Detroit News errs in calling future tax revenue growth 'mostly fantasy'
The Detroit News calls the proposed House Republican roads plan “fantasy” because it provides additional road funding from future tax revenue growth. The plan, an editorial states, calls for finding money “out of thin air.”
Michigan is already operating on increased revenue from recent growth. The state budget spends $3.5 billion more state tax dollars than it did in fiscal year 2011.
And recent growth is expected to continue. According to the House Fiscal Agency, revenue is going to increase above and beyond the requirements of the House Republican plan. It estimates that school aid fund and general fund revenue will increase by a combined $577 million next year and $574.5 million the year after.
The estimates will change when the future gets closer. But Michigan’s growth is real and this means more money for the state budget. It is appropriate to devote some of that growth to the roads.
Last year, Michigan passed a bill that effectively prohibited the direct sale of automobiles. Caving to pressure from existing car dealerships, the state now makes it difficult to impossible for new car manufacturers, such as Tesla Motors, to gain a foothold in the state’s automobile market. As advocates of free markets and fair competition, the Mackinac Center signed on to a public letter earlier this year calling for the Michigan Legislature to reconsider this anti-competitive measure.
Michiganders should be free to choose how they want to purchase a vehicle and from whom, just like they do for most every other product. At least one legislator is trying to help: Sen. Darwin Booher (R-Evart). Last month, he introduced Senate Bill 268 that would allow manufacturers of three-wheeled motor vehicles (such as those made by Elio Motors) to bypass the protected car dealerships and sell directly to Michigan consumers. He also requested comment from the Federal Trade Commission on the issue.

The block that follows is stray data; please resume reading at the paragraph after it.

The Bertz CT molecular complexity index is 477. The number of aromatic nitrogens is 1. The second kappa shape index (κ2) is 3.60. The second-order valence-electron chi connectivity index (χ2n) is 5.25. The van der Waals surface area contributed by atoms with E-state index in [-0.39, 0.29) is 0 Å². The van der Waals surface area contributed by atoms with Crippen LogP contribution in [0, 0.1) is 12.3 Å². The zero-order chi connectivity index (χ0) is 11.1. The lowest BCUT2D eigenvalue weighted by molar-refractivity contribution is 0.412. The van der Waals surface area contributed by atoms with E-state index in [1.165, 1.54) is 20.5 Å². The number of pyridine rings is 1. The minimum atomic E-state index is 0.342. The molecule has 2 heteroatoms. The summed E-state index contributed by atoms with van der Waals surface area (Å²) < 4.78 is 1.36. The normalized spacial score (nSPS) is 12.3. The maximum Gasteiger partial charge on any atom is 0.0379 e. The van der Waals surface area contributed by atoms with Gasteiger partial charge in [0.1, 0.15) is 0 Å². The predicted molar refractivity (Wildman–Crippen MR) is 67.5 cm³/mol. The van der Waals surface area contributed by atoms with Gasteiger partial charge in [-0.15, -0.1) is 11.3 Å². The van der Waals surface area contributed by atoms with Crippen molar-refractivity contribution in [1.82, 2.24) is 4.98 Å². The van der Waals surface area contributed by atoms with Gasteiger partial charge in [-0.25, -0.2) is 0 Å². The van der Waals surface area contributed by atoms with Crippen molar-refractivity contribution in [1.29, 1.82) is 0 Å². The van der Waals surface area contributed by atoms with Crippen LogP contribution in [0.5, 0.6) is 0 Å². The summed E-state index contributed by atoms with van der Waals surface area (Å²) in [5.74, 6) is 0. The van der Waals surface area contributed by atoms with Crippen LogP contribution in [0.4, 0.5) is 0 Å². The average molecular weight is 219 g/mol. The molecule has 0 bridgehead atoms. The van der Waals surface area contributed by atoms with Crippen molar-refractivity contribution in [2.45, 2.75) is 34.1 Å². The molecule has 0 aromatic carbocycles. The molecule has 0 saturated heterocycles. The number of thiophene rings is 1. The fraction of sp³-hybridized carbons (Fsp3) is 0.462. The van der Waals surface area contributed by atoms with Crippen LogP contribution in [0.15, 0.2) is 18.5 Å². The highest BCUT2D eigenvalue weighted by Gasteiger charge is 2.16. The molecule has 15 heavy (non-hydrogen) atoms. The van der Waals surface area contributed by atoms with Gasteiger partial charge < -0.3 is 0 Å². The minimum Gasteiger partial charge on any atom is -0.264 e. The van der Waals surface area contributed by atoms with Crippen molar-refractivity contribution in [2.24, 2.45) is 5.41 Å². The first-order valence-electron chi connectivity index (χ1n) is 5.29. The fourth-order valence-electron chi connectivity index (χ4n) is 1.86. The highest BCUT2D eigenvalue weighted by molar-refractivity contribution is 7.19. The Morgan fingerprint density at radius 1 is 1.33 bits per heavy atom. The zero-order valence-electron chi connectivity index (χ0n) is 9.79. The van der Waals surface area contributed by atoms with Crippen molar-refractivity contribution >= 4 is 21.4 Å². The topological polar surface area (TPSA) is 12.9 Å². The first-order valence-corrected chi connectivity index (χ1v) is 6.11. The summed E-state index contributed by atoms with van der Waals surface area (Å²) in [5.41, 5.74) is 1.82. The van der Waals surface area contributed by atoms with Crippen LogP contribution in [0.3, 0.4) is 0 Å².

The FTC replied that Sen. Booher’s bill was good first step, but encouraged him to go further and help eliminate Michigan’s unjustifiable prohibition on direct sale of automobiles. It stated, “Michigan consumers would more fully benefit from a complete repeal of the prohibition on direct sales by all manufacturers,” reasoning that “consumers are the ones best situated to choose for themselves both the vehicles they want to buy and how they want to buy them.”
The FTC also addressed the arguments used by car dealers for their protectionism. For example, it is said that the state needs to prohibit direct sales so as to protect dealers from abuse by their suppliers. But the FTC makes the point that the current law provides a “blanket prohibition ... not a narrowly crafted provision to protect franchised dealers from abuse in their franchise relationships.” Even if this really is a problem, Michigan’s current law uses a meat clever when only a scalpel is required.
Car dealerships also argue that forcing automobile sales through dealerships creates more competition, which results in lower prices for consumers. The FTC responds, “This view is inconsistent with modern economic learning and with the Supreme Court’s widely accepted observation that ... competition between rival manufacturers ... can suffice as a source of downward pressure on price.”
The FTC urges the Michigan Legislature to reconsider its direct sales prohibition. If Michigan is going to be “reinvented,” it should not hold on to protectionist policies of the past. Banning the direct sale of automobiles limits competition, harms consumers and thwarts innovation.
First, look at current resources
The 80-20 loss on a $2 billion tax hike will guide subsequent road funding proposals; there is no shortage of interpretations (some odder than others) of the message voters intended to send. Some assert that voters will not approve complex proposals and suggest other tax hikes. The new House proposal, on the other hand, indicates that the proper message is to first look within the state government’s current resources to fix the roads.
And it’s an easier lift than residents might think. The current transportation budget contains $284 million in general taxpayer support in addition to the revenue distributed from state gas taxes and vehicle registration fees. Recently-passed Senate and House budgets contain $159 million in further support. This extra spending shows that there are ways to devote more money to the roads within the budget.